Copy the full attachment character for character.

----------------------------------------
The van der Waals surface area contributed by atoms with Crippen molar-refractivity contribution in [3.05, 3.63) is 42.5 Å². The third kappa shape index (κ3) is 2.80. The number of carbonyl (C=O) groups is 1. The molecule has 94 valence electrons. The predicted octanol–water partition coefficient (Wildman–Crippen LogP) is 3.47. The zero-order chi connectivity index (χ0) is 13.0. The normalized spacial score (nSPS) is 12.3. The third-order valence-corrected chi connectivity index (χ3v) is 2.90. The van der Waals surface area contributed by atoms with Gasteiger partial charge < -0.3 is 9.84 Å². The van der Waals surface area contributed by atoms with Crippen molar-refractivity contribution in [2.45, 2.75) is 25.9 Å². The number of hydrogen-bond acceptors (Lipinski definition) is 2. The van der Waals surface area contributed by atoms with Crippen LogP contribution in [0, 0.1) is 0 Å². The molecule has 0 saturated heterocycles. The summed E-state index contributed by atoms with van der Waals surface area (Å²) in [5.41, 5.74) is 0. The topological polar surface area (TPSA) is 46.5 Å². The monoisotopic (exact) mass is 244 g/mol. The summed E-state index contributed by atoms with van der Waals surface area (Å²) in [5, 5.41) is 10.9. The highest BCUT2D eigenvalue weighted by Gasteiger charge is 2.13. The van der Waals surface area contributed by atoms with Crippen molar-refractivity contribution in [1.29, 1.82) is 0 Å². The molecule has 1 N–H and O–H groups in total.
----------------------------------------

The van der Waals surface area contributed by atoms with Crippen molar-refractivity contribution in [3.05, 3.63) is 42.5 Å². The third kappa shape index (κ3) is 2.80. The number of carbonyl (C=O) groups is 1. The molecule has 94 valence electrons. The predicted octanol–water partition coefficient (Wildman–Crippen LogP) is 3.47. The zero-order chi connectivity index (χ0) is 13.0. The normalized spacial score (nSPS) is 12.3. The third-order valence-corrected chi connectivity index (χ3v) is 2.90. The van der Waals surface area contributed by atoms with Gasteiger partial charge < -0.3 is 9.84 Å². The van der Waals surface area contributed by atoms with Crippen molar-refractivity contribution in [2.45, 2.75) is 25.9 Å². The number of hydrogen-bond acceptors (Lipinski definition) is 2. The van der Waals surface area contributed by atoms with Crippen LogP contribution in [0, 0.1) is 0 Å². The molecule has 0 saturated heterocycles. The summed E-state index contributed by atoms with van der Waals surface area (Å²) in [5.41, 5.74) is 0. The topological polar surface area (TPSA) is 46.5 Å². The monoisotopic (exact) mass is 244 g/mol. The summed E-state index contributed by atoms with van der Waals surface area (Å²) in [5, 5.41) is 10.9. The highest BCUT2D eigenvalue weighted by Gasteiger charge is 2.13. The van der Waals surface area contributed by atoms with Crippen molar-refractivity contribution in [1.29, 1.82) is 0 Å². The molecule has 1 N–H and O–H groups in total.